Are Protein Blends the Answer?
Aside from routine physical activity or exercise, protein ingestion provides the most beneficial stimulus to promote skeletal muscle health. While soy, whey, and casein protein sources are each capable of stimulating muscle protein synthesis, blending these proteins together takes advantage of the subtle differences among protein sources, including specific amino acids content, the time course of amino acid delivery, and other health-promoting benefits.
In particular, whereas whey protein provides a high content of leucine and quick delivery of amino acids, casein contributes to prolonged delivery of amino acids and higher nitrogen retention (Proceedings of the National Academy of Sciences of the U.S A., 1997). Meanwhile, soy protein, in addition to a greater arginine and glutamine content, also has naturally-occurring antioxidants to support recovery (European Journal of Nutrition, 2001).
So, what is the ideal blend of proteins for stimulating skeletal muscle? This question was initially addressed using a pre-clinical animal model to identify the extent to which various blends of soy, whey, and casein could stimulate muscle protein synthesis (Clinical Nutrition, 2013). This study identified that a mixture of 25% soy, 25% whey, and 50% casein elicited the greatest increase in muscle protein synthesis, as defined by peak stimulation and length of stimulation.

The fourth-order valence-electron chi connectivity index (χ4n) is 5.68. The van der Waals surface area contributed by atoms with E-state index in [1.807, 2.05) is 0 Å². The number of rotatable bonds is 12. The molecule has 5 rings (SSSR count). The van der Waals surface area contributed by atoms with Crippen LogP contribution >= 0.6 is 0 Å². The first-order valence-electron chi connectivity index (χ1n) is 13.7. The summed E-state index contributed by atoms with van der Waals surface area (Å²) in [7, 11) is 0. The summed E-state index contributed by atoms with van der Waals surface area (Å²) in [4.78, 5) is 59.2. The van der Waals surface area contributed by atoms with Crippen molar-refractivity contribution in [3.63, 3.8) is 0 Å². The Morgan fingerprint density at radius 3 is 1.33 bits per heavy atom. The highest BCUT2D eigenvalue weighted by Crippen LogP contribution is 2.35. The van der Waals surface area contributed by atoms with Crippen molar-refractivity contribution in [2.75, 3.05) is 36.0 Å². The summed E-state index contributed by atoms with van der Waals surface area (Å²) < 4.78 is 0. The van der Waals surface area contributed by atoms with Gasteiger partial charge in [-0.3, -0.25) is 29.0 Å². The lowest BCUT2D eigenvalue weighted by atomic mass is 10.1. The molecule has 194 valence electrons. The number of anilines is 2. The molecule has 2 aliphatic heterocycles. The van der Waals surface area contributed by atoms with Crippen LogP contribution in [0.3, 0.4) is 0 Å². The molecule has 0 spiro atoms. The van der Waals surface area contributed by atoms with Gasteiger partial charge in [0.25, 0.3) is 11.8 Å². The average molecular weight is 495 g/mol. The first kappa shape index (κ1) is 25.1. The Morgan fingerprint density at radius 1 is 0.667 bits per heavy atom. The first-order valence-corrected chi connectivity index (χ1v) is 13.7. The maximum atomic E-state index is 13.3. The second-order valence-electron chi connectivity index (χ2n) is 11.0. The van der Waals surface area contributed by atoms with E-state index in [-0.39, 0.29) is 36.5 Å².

Subsequently, DuPont Nutrition & Biosciences supported several human clinical studies in collaboration with the University of Texas Medical Branch, focused on determining the role of protein blends in stimulating human skeletal muscle. The initial human clinical study, using young healthy adults as subjects, examined whether ingesting approximately 19 grams of the 25% soy, 25% whey, and 50% casein protein blend an hour after resistance exercise could increase muscle protein synthesis for a longer duration after exercise compared to the ingestion of about 18 grams of whey protein (Journal of Nutrition, 2013). These specific quantities of protein were studied to match total leucine content at the identified threshold of about 1.9 grams.
In this study, both the protein blend and whey protein stimulated muscle protein synthesis for the first two hours after ingestion. However, muscle protein synthesis only remained elevated four hours in the group that ingested the protein blend. These findings indicated that the protein blend prolonged muscle protein synthesis following resistance exercise in young adults. Moreover, the protein blend also substantially lengthened the time following exercise in which the protein balance favored synthesis, supporting the prolonged growth effect of the blend (Journal of Applied Physiology, (1985; 2014).